A Little Bit of Him With Each of Us

Dark places. Rock bottom. The dark places hit. Sometimes with no warning. Sometimes with a little bit of warning. Sometimes you can "prepare", know when the "triggers" are approaching -- holidays, birthday, death date, milestones of his twin sister. The things Ian should be doing with Becca, they should still be a "we" on earth; not an "I" on earth and an "I" in heaven. The dark places come. The dark places go. Sometimes quickly. Sometimes slowly as if time hasn't moved since Ian passed away. Dark times last weeks. Dark times last days. Dark times last minutes. Dark times last seconds. There is no rhyme or reason to when they may come or how long they will last. 

The dark times hit. You have to get up. Put the first foot on the floor and then the second one. The dark places and grief don't care what else is going on in your life. They don't care about your other child, spouse or anything else. Some how you have to figure it out. Life still happens. Becca needs caring for; she needs to get to school, to the horseback riding barn, to doctors appointments, just to, just to places. The dark places and grief don't care. I get up to do what I have to because I have to. I go to do what I have to because not doing is not an option. 

Tomorrow, Becca starts her junior year of high school, her 3rd school year without Ian. The 3rd year I will take the obligatory first day of school photo with Becca and an empty spot next to her. Maybe this is something that Becca realizes maybe not, but it is something I will keep to myself; well at least not bring up to her. Not how much the beginning of the school year is a "trigger", not how the beginning of the school year, the beginning of September is, well just is. Here's to Becca and all the other kids starting school tomorrow having a great a year.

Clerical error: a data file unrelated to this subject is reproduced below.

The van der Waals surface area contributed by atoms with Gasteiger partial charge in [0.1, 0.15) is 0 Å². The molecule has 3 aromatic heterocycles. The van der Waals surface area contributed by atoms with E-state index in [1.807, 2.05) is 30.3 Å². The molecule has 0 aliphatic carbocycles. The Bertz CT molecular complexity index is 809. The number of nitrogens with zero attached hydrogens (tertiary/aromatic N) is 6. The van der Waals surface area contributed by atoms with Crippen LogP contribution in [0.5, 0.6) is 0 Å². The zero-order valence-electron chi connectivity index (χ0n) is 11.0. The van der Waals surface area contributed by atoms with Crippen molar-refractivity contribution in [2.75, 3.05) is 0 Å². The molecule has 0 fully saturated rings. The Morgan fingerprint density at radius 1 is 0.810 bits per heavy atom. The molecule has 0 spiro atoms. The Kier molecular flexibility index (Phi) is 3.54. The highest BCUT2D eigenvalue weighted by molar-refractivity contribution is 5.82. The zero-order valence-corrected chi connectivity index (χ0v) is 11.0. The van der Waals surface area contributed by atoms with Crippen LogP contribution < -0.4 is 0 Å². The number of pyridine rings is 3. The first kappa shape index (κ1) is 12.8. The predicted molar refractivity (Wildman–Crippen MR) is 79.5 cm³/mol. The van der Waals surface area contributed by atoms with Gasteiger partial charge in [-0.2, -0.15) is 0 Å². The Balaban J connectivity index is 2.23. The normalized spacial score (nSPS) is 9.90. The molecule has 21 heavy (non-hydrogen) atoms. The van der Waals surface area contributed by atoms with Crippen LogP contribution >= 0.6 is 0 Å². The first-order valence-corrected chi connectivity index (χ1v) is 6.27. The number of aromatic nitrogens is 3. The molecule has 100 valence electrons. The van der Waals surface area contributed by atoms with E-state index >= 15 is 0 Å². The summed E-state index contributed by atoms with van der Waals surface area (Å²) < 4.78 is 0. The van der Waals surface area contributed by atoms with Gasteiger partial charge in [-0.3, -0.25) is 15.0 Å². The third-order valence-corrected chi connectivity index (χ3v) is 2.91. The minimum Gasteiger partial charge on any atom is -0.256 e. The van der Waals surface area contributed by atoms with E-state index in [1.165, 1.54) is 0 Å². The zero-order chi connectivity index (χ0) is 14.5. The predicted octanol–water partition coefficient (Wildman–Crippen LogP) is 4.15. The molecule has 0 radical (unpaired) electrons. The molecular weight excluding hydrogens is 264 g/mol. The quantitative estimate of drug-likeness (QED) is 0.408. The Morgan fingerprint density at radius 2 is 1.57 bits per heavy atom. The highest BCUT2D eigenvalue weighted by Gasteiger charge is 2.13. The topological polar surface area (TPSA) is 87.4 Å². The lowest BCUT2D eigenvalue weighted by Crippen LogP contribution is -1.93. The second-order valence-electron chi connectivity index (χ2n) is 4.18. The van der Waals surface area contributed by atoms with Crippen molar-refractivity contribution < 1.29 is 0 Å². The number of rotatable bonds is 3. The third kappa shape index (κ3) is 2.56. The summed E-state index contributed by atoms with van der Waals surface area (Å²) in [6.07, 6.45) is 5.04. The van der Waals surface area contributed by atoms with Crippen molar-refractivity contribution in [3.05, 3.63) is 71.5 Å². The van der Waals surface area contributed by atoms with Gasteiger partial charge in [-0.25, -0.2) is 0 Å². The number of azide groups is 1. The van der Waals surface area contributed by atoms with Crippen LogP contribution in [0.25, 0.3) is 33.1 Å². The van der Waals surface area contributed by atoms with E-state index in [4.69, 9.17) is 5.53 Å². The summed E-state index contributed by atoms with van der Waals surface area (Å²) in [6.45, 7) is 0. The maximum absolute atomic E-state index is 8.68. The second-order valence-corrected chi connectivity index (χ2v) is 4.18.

All of the above being said, it's still so fucking hard. The weight on my chest seems to get heavier and heavier .... sometimes it's so light I don't even realize its there; others times it's so heavy I can't breath. Sitting on the sofa in the family room with Brian and Becca watching TV, seeing all the family photos -- of the twins -- the weight comes and it gets heavy. What I would do to see his smile, to see the sparkle in his eyes, to hear his laughter, to get that first day of school photo. To know he'll graduate high school, go onto college, to fall in love...you know the rest of it. There are times when I'm putting on a face and doing what I have to do. There are other times when I just don't put on the face and don't leave the house. I revert into myself....and eventually come out. For now that's just how I do it.  

Have you ever heard of "continuing bonds" ?
In summary it goes like this - when your loved one dies grief isn’t about working through a linear process that ends with ‘acceptance’ or a ‘new life’, where you have moved on or compartmentalized your loved one’s memory. Rather, when a loved one dies you slowly find ways to adjust and redefine your relationship with that person, allowing for a continued bond with that person that will endure, in different ways and to varying degrees, throughout your life. This relationship is not unhealthy, nor does it mean you are not grieving in a normal way. Instead, the continuing bonds theory suggests that this is not only normal and healthy, but that an important part of grief is continuing ties to loved ones in this way. Rather than assuming detachment as a normal grief response, continuing bonds considers natural human attachment even in death.

With that in mind, the key chain below is a little piece of Ian for Brian, Becca and myself to carry with us...


Life is a Journey --
Birth is a beginning
And death a destination
And life is a journey:
From childhood to maturity
And youth to age;
From innocence to awareness
And ignorance to knowing;
From foolishness to discretion
And then perhaps to wisdom.
From weakness to strength or
From strength to weakness
And often back again;
From health to sickness,
And we pray to health again.
From offence to forgiveness,
From loneliness to love,
From joy to gratitude,
From pain to compassion,
From grief to understanding,
From fear to faith.
From defeat to defeat to defeat
Until, not looking backwards or ahead,
We see that victory lies not
At some high point along the way
But in having made the journey
Step by step,
A sacred pilgrimage.
Birth is a beginning
And death a destination
And life is a journey.
~~ Rabbi Alvin Fine



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